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Nothing pumps up the action in a movie more than two (or more) skilled fighters just going at it. Be it a raw combat or CGI-assisted set pieces, every punch and kick in these fights is a step in an intricate dance.

THE LIST

The Matrix (1999) – Fight Coordinator: Yuen Woo-Ping
This movie was jam-packed with awesome fight scenes, but the Agent Smith vs Neo fight in the subway is a the ultimate combination between special effects and hand-to-hand combat.

Raging Bull (1980) – Director Martin Scorsese made the bold and unusual choice to put the camera inside the ring in the final fight with Sugar Ray Robinson, showing the fight from a boxer’s POV.

Ong Bak (2003) – Choreographer: Prachya Pinkaew
The movie that introduced the world to Tony Jaa, and fight choreographer Prachya Pinkaew, this is a full-throttle, no-holds-barred fight – no wires, no effects, just Muay Thai.

The Bourne Ultimatum – Fight Stunt Coordinator: Jeff Imada
This movie makes the bold choice of shooting a fight scene without music, letting the sense of urgency and action come completely from the fighters (and the props they throw at each other, hit each other with, and crash through, of course).

Hero (2002) – Fight Choreographer: Chium Siu-Tung
The Grey Fight between Jet Li and Donnie Yen is one of the most perfect weapons fights ever filmed, elevated by the fact that it takes place entirely within the two characters’ minds… until the end.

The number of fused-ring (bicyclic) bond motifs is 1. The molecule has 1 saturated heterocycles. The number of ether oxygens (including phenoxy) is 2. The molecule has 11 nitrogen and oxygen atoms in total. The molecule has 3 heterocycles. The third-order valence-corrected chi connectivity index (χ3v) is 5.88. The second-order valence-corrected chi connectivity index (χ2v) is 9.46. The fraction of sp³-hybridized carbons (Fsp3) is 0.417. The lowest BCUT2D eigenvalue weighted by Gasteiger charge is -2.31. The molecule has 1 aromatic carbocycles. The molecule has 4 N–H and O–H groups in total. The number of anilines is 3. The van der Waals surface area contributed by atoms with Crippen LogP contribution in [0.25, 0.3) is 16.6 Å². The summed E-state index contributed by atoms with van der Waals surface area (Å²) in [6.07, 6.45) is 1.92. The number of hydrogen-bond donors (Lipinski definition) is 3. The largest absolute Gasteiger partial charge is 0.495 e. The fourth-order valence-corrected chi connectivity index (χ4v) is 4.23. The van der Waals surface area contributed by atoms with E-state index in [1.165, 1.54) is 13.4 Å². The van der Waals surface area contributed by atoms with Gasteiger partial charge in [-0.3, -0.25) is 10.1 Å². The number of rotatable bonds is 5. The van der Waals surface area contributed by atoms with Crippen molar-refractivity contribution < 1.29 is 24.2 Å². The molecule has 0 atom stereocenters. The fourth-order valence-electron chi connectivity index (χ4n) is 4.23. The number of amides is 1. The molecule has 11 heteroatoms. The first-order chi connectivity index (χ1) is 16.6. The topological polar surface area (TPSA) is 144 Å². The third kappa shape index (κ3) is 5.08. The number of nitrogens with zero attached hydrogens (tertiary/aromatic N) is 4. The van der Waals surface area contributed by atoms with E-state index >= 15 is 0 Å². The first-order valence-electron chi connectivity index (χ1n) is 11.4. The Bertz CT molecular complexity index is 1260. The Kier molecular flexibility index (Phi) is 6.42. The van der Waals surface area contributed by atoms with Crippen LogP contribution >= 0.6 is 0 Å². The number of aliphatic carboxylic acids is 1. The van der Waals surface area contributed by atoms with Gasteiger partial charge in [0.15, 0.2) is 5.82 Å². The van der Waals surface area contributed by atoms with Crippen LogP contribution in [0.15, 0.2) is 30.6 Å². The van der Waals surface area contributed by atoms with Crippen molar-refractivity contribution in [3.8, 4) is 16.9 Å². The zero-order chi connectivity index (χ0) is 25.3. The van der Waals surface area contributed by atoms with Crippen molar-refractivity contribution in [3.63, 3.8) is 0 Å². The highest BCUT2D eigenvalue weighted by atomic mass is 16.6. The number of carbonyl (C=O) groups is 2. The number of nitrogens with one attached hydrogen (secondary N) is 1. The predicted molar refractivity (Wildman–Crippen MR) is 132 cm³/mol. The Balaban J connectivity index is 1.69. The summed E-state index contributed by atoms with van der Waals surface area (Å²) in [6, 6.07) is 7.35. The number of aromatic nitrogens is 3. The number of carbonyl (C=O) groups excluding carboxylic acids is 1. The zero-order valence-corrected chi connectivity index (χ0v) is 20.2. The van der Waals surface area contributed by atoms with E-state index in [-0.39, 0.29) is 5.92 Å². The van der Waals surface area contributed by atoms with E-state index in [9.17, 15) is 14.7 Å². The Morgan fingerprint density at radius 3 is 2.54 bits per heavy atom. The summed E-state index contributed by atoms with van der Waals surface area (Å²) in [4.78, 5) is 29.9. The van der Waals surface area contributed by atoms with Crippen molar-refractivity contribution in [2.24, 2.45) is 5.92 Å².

Kill Bill Vol. 1 – Fight Coordinator: Yuen Woo-Ping
A nod and send-up of 70s Kung Fu flicks, the Bride takes on an astounding number of bad guys, resulting in gushes and gushes of blood, and a plucked-out eye.

Crouching Tiger, Hidden Dragon (2000) – Fight Coordinator: Yuen Woo-Ping, Director: Ang Lee
There’s some beautiful wire work in Crouching Tiger, but for sheer precision and skill on display, we love the training-hall face-off between Michelle Yeoh and Ziyi Zhang

Killzone SPL (2005) – Choreographers: Donnie Yen and Wu Jing
Yen is a martial arts legend, and his fights could comprise a list in and of itself, but this largely improvised fight has to be one of the most impressive achievements.

Legend of the Drunken Master (1994) – Choreography: Jackie Chan
A true classic of Jackie Chan’s work, the final factory fight couldn’t be a more pure expression of Jackie Chan’s style.

Enter The Dragon (1973) – Choreographer: Bruce Lee
We couldn’t go any other way with the #1 on this list. Without Bruce Lee’s incredible skills, and this iconic fight, movie fights wouldn’t be what they are today.

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Fear is a major part in cliff diving. And safety is always the priority.

Does a cliff diver need the feeling of fear to dive safely? What is it exactly, that scares them – the height, the risk of injury? How do scuba divers, a stable platform and the experience of overcoming your fears influence the diving performance? Is fear, in the end, something positive?

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Thursday 24th of July 2014, the Swing Jumping World Championships took place in Kotka, Finland.

The competitors jumped from a special 6 meters tall swing. Landing is done in water and the jumps picked with summersaults and twists are judged based on the “wow factor”.

In connection with the championships, an unofficial world record for the longest swing jump was also reached. This record was achieved by Ernest Kymi from Finland, whose record jump carried him all the way to 17 meters.

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